Foes of Syria behind Idlib chemical attack to cover up losses: Analyst

Foes of Syria behind Idlib chemical attack to cover up losses: Analyst


A Syrian man collects and bags the body of a dead bird, reportedly killed by a suspected toxic gas attack in Khan Sheikhun in Syria’s northwestern province of Idlib, April 5, 2017. (AFP photo)

A chemical attack in northern Syria, which has played into the hands of anti-Syria governments to start a blame game on Damascus, was a ploy by those who have effectively lost the war to the Syrian government, an analyst has told Press TV.

Robert Inlakesh, a researcher and political analyst from Sydney, Australia, said on Wednesday that the co-called moderate militants who enjoy support from Western governments stage dramas such as the carnage of civilians in the town of Khan Sheikhoun in Idlib province to cover up their crimes against innocent Syrian people.

“Well, this sort of thing happens, the allegations come out every single time they start losing a battle,” he said, adding that the militants, who have a record of killing Christians in Hama over the past few years, are now blaming the government for the death of about 60 people in the Tuesday chemical attack in Khan Sheikhoun, which is located near Hama.

The analyst said history had repeated itself in Syria with militants using the tactic for launching chemical attacks on civilians to provoke global sentiments and heap more pressure on the government in Damascus.

 “… every single time this happens, it happened in Damascus and it happened last year in 2016 in Aleppo, when they were losing. What happened is they’re losing now,” said the analyst, making a reference to the defeat of militants after a fierce battle in Aleppo, Syria’s largest city before war.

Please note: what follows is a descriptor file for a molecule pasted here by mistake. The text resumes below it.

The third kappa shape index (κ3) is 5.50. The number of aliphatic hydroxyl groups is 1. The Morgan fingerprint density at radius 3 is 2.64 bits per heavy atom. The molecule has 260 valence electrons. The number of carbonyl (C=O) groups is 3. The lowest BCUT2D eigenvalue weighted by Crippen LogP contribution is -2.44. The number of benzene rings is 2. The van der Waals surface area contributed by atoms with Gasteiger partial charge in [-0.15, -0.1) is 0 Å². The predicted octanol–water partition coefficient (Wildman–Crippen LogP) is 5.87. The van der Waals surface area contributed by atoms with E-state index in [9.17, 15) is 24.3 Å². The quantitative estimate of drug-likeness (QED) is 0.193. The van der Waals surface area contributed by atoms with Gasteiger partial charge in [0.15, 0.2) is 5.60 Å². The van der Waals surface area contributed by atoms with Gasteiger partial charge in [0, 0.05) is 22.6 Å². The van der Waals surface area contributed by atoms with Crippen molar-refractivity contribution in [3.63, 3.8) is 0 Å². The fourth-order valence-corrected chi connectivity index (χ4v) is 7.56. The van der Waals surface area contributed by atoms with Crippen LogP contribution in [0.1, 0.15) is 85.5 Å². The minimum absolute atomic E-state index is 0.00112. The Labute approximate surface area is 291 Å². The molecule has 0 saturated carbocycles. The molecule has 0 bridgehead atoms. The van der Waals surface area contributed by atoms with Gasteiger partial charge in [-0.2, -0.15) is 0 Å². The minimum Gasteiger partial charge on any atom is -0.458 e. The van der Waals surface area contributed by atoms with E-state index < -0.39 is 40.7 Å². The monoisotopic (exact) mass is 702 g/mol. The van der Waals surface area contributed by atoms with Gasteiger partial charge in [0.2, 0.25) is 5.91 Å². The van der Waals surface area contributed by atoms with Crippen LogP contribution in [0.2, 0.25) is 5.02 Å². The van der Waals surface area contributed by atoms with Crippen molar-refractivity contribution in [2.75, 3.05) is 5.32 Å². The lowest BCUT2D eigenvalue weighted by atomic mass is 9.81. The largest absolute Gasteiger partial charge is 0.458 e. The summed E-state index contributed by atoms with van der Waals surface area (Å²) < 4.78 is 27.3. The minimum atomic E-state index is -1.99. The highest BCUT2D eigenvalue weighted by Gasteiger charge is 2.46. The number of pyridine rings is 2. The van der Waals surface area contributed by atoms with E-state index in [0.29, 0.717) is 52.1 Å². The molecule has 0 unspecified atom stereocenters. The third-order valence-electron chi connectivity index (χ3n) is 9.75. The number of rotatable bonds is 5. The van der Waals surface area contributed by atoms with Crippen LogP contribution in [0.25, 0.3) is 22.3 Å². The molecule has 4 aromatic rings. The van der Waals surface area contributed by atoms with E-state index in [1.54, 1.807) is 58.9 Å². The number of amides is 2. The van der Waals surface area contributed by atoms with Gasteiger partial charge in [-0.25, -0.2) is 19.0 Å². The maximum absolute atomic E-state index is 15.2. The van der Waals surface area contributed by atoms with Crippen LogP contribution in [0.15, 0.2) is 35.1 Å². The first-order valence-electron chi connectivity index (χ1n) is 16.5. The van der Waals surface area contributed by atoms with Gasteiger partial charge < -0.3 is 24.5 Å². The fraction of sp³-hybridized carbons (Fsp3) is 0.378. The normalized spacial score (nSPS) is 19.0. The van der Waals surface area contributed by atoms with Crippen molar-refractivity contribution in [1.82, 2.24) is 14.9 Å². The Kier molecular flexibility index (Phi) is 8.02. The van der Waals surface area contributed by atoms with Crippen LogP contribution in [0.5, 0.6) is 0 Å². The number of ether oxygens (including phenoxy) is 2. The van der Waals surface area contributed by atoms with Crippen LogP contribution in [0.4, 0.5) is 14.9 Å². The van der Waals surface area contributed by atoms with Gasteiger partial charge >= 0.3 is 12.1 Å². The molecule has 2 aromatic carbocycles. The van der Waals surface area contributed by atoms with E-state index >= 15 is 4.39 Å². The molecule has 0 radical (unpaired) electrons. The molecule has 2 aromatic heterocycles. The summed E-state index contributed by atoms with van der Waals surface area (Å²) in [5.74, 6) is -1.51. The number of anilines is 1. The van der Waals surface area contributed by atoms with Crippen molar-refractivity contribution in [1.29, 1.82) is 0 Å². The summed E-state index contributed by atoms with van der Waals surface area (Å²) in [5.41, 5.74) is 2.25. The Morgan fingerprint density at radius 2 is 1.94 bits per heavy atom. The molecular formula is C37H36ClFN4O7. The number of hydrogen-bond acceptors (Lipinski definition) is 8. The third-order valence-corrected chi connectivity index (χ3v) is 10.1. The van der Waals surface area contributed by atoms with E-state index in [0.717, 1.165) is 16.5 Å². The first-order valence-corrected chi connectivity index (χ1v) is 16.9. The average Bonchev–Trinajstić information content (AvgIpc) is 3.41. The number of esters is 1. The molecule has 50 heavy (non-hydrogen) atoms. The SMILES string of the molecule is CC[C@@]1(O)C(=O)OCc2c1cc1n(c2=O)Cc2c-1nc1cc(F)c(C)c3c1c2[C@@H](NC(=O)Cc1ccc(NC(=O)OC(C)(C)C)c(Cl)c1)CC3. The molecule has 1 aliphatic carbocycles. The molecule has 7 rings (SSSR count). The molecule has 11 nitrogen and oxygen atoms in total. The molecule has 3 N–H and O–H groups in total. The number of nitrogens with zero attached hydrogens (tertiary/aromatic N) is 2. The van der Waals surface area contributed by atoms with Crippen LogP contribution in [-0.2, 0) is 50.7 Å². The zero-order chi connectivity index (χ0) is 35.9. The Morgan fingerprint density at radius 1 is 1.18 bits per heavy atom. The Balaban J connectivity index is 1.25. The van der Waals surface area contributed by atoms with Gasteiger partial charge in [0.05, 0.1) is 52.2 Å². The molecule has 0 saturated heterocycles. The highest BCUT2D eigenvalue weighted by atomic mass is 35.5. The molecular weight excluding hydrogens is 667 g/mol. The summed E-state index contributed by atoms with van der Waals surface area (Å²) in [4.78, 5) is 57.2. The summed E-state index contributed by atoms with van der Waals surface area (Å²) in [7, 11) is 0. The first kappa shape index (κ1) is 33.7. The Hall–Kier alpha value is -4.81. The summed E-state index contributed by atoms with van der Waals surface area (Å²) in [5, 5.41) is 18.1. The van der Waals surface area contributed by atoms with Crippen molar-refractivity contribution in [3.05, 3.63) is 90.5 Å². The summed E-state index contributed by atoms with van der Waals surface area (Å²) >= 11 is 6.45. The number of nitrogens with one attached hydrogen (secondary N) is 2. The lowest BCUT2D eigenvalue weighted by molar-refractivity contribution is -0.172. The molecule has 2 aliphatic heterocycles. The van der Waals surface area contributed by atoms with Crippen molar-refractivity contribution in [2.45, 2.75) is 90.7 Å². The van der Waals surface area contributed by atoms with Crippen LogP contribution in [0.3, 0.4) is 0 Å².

Sources in the West, including a Britain-based monitoring group that advocates militants, have cited witness accounts showing that Sukhoi jets operated by the Russian and Syrian governments dropped the chemical bombs.

Syrians bury the bodies of victims of a a suspected toxic gas attack in Khan Sheikhun, a nearby town in Syria’s northwestern province of Idlib, April 5, 2017. (AFP photo)

Inlakesh challenged the claims and said Sukhoi jets were not the type of aircraft to carry out such attacks. He said Western governments and militants enjoying their support had yet to present any evidence proving that those jets were behind the massacre.

He added that the hype launched over the attack is in line with a narrative that the Syrian government should be overthrown.

“They can throw these claims without any evidence whatsoever … It happened in Iraq, it happened in Libya and now it’s happening in Syria,” he said, adding, “They use (the claims) in order to make a moral case and try and say that it is the Syrian government that needs to be held accountable for its crimes.”


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